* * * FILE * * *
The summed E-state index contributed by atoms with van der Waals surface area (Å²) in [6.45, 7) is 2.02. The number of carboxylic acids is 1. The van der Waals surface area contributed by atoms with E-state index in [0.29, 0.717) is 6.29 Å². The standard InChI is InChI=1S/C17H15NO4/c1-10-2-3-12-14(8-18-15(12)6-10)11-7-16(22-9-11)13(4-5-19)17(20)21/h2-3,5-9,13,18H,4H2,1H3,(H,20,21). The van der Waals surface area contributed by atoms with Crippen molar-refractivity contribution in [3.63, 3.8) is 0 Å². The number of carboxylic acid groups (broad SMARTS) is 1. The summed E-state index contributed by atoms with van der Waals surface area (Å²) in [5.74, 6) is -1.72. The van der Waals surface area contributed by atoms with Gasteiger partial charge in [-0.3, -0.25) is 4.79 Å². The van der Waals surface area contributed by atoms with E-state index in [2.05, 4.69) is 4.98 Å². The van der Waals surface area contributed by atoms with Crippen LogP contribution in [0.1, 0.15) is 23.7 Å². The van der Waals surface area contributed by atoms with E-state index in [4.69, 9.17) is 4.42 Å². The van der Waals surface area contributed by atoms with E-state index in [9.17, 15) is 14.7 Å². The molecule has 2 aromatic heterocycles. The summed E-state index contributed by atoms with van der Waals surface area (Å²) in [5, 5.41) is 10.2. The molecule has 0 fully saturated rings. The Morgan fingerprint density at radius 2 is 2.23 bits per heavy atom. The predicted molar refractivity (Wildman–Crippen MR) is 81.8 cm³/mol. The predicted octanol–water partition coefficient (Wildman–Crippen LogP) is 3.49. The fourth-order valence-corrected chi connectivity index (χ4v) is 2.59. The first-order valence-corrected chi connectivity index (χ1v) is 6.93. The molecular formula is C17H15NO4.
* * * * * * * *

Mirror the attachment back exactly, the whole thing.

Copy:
The summed E-state index contributed by atoms with van der Waals surface area (Å²) in [6.45, 7) is 2.02. The number of carboxylic acids is 1. The van der Waals surface area contributed by atoms with E-state index in [0.29, 0.717) is 6.29 Å². The standard InChI is InChI=1S/C17H15NO4/c1-10-2-3-12-14(8-18-15(12)6-10)11-7-16(22-9-11)13(4-5-19)17(20)21/h2-3,5-9,13,18H,4H2,1H3,(H,20,21). The van der Waals surface area contributed by atoms with Crippen molar-refractivity contribution in [3.63, 3.8) is 0 Å². The number of carboxylic acid groups (broad SMARTS) is 1. The summed E-state index contributed by atoms with van der Waals surface area (Å²) in [5.74, 6) is -1.72. The van der Waals surface area contributed by atoms with Gasteiger partial charge in [-0.3, -0.25) is 4.79 Å². The van der Waals surface area contributed by atoms with E-state index in [2.05, 4.69) is 4.98 Å². The van der Waals surface area contributed by atoms with Crippen LogP contribution in [0.1, 0.15) is 23.7 Å². The van der Waals surface area contributed by atoms with E-state index in [4.69, 9.17) is 4.42 Å². The van der Waals surface area contributed by atoms with E-state index in [9.17, 15) is 14.7 Å². The molecule has 2 aromatic heterocycles. The summed E-state index contributed by atoms with van der Waals surface area (Å²) in [5, 5.41) is 10.2. The molecule has 0 fully saturated rings. The Morgan fingerprint density at radius 2 is 2.23 bits per heavy atom. The predicted molar refractivity (Wildman–Crippen MR) is 81.8 cm³/mol. The predicted octanol–water partition coefficient (Wildman–Crippen LogP) is 3.49. The fourth-order valence-corrected chi connectivity index (χ4v) is 2.59. The first-order valence-corrected chi connectivity index (χ1v) is 6.93. The molecular formula is C17H15NO4.